of health care infrastructure is also a serious issue. At least
95% of pregnant women do not know they are HIV-positive and currently
lack access to the testing and counseling services needed to find
out. In many areas, most women deliver their children with the
assistance of midwives in their homes, or in makeshift clinics
currently unequipped for complex interventions. In the poorest
parts of Africa, nearly 80% of women lack access to any kind of
health care at all.
the stigma of AIDS is often so great that fear of discrimination,
violence and abandonment dramatically restrict the ability of
women to make safe choices. In cultures where breastfeeding is
the norm, women who choose not to breastfeed are assumed to be
HIV-positive, often with dire consequences. Recently, an HIV-positive
woman in South Africa went public with her status and was stoned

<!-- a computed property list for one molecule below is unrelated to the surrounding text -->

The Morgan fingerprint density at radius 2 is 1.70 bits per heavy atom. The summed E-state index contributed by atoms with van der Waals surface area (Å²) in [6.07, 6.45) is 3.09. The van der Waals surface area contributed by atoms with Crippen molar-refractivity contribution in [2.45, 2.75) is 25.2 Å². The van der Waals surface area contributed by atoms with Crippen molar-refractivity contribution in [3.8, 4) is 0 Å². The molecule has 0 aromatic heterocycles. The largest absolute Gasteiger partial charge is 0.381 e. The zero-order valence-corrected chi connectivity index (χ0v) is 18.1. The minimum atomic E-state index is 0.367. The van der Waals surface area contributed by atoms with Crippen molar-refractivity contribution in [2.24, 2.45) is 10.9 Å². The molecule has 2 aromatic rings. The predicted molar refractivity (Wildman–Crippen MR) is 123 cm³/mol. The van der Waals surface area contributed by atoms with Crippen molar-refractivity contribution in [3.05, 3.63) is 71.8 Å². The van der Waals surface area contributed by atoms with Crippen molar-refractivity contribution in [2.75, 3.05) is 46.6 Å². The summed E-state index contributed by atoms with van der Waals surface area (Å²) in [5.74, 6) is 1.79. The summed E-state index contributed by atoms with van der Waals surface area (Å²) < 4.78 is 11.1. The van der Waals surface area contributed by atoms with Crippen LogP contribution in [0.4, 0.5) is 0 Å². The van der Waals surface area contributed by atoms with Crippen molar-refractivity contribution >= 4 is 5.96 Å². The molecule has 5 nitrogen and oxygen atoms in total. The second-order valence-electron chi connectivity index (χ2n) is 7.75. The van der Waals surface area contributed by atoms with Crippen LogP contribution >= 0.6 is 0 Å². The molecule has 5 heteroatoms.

to death by her neighbors. Countless other women and children
have been left destitute after their husbands discovered, or decided,
they were HIV-positive.These technical and ethical challenges
deserve our immediate and urgent attention, so that the promise
of these exciting new technologies can become a reality for as
many women and children as possible.
is important to remember that children and families caught in the crossfire
of this epidemic do not segment their lives into pieces that follow
programmatic or budgetary line items. Therefore, the more holistic and
integrated the approach to this complex problem – the more effective